French scientist and geneticist Matthieu Ricard is the happiest person in the world, according to researchers. 66-year-old scientist threw science 40 years ago and moved to India to study Buddhism.
Now he is - one of the trustees of the Dalai Lama and is one of the most respected Western followers religii.
As it turned out, daily meditation has other advantages - it makes Ricard happier.
The study, conducted among hundreds of people practicing meditation, a neuroscientist Richard Davidson of the University of Wisconsin, attached to the head monk 256 sensors that have been scanned the brains Mathieu during meditation.
As shown by scanning, while meditating Gamma brain wave activity Ricard significantly increased. The researchers believe that excessive activity in the left prefrontal cortex, compared to the right, giving the monk abnormally large capacity for happiness, and reduces the tendency to depressiyam.
A study of the phenomenon known as "neuroplasticity", is in its infancy and Ricard takes part in most studies of this phenomenon held around miru.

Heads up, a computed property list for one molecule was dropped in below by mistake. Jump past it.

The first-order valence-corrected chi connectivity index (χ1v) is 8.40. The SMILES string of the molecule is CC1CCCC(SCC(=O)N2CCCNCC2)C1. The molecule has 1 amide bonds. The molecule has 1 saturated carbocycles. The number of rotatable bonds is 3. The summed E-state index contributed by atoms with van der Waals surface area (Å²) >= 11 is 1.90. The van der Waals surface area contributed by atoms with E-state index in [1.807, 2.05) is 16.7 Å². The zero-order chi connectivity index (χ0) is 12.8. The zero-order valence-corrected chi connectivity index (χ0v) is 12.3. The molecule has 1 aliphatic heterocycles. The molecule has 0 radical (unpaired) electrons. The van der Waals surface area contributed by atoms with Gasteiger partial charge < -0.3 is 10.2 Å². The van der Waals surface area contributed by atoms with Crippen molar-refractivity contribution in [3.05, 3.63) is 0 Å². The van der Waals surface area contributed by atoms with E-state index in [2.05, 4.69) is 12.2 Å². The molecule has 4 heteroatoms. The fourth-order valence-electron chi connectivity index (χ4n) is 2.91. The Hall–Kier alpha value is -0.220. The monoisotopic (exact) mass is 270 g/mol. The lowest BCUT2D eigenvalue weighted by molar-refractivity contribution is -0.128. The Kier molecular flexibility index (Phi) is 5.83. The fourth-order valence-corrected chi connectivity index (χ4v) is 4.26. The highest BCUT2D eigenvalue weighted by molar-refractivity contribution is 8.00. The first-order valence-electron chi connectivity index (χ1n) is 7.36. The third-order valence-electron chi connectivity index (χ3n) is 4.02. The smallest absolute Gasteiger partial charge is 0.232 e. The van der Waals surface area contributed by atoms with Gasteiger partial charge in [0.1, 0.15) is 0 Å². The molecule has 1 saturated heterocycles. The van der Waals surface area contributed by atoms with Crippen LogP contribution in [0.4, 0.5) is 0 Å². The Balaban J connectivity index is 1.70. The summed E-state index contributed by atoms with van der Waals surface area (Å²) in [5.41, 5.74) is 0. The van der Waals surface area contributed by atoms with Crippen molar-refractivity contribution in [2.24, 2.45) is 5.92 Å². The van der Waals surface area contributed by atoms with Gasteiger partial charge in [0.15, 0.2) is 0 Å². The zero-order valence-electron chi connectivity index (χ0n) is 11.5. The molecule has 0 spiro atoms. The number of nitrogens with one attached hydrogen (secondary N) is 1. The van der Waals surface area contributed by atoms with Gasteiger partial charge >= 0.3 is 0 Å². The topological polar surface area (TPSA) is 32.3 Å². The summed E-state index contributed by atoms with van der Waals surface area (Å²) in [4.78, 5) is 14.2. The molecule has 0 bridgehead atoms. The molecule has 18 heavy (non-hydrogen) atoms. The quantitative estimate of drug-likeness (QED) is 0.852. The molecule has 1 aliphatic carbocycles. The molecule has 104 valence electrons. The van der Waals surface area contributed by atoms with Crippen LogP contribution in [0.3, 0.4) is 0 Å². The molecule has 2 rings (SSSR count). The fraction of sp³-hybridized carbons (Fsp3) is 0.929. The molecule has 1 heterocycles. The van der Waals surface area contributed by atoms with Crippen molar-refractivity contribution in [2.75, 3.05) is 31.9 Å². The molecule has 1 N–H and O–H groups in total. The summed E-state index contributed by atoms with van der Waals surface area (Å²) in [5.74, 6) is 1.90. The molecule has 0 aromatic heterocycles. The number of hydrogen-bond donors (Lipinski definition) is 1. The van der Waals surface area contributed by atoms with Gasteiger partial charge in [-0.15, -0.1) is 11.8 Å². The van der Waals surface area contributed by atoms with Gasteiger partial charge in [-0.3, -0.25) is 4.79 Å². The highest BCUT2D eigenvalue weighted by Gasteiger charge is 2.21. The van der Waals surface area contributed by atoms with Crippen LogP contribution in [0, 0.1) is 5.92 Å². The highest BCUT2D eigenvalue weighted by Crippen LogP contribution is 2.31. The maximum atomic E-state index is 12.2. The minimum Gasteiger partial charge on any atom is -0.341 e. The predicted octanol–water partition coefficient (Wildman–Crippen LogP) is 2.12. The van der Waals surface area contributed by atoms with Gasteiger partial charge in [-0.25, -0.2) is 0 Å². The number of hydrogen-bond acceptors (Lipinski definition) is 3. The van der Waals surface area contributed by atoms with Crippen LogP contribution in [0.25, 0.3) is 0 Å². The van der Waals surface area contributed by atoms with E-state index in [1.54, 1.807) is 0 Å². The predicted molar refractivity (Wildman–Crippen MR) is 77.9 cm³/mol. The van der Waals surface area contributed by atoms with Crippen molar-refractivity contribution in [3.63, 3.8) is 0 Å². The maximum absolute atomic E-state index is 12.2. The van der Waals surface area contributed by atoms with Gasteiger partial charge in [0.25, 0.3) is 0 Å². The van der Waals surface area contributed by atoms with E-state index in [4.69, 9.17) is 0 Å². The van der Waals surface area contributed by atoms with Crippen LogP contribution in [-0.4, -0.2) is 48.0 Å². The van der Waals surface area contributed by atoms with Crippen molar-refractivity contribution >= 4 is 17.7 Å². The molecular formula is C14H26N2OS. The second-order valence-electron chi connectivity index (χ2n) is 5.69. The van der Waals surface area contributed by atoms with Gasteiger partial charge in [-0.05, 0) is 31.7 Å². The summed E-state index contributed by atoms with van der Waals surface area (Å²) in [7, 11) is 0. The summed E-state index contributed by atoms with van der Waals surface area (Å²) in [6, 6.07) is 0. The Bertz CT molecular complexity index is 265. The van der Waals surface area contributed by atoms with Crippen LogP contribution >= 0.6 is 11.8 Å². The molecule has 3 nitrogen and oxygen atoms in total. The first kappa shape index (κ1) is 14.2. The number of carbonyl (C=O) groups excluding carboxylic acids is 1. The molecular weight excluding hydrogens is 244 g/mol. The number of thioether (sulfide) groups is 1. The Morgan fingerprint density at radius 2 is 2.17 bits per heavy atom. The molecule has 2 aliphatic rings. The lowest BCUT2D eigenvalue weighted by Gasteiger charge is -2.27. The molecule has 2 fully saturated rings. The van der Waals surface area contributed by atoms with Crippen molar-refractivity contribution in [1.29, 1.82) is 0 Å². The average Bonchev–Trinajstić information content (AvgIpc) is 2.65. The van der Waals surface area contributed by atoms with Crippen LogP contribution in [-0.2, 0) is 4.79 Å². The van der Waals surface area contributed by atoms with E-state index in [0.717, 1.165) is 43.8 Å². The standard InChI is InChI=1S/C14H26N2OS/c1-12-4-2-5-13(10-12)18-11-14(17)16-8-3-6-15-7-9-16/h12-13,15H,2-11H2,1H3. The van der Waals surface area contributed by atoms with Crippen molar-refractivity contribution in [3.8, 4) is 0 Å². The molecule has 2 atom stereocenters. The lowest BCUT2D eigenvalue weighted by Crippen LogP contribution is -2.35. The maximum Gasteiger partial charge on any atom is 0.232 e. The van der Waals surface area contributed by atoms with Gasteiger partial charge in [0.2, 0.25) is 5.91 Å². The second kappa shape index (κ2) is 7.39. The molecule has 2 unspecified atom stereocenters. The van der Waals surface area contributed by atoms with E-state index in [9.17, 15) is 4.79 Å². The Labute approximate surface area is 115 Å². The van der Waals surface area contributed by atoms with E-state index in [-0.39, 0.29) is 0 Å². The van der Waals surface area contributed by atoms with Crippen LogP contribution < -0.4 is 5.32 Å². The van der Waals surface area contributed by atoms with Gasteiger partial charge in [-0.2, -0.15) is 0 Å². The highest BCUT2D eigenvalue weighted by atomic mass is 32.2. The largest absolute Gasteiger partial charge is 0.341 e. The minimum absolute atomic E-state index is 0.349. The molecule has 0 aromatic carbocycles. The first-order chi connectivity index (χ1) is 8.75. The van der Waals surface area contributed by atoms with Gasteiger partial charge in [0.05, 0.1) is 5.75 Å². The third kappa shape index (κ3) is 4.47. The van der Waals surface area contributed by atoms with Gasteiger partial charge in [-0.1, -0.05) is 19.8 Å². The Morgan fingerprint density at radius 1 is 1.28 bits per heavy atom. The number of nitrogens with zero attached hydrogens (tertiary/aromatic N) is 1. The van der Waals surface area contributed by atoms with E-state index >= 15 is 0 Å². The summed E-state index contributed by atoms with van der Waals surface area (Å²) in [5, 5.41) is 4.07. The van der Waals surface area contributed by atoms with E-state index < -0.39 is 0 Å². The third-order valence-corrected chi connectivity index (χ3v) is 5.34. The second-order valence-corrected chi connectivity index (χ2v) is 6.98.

"We tried to achieve this effect for 12 years, studying people who have recently started practicing meditation and practicing it for years" - says the researcher. "We found excellent results for those who have long been practicing meditation, namely, those who meditated for 50,000 times and more. But there is a positive change and those who practice meditation three times a week for 20 minutes per day. "
"These findings suggest that meditation - is not just a sweet half-asleep under a tree, and more. This is what changes your brain and, therefore, you and me. " The scientist believes that meditation affects the human brain, making him happier, and developing his muscles.
Son of philosopher Jean-Francois Revel and artist Lee Yahne Tomilin, Matthieu Ricard gained fame after the release of the book "The Monk and the Philosopher," which was written with his father. The book is conducted a dialogue about the meaning of life. In 2011, the monk has released a practical guide "The art of meditation" in which he explains the benefits of meditation.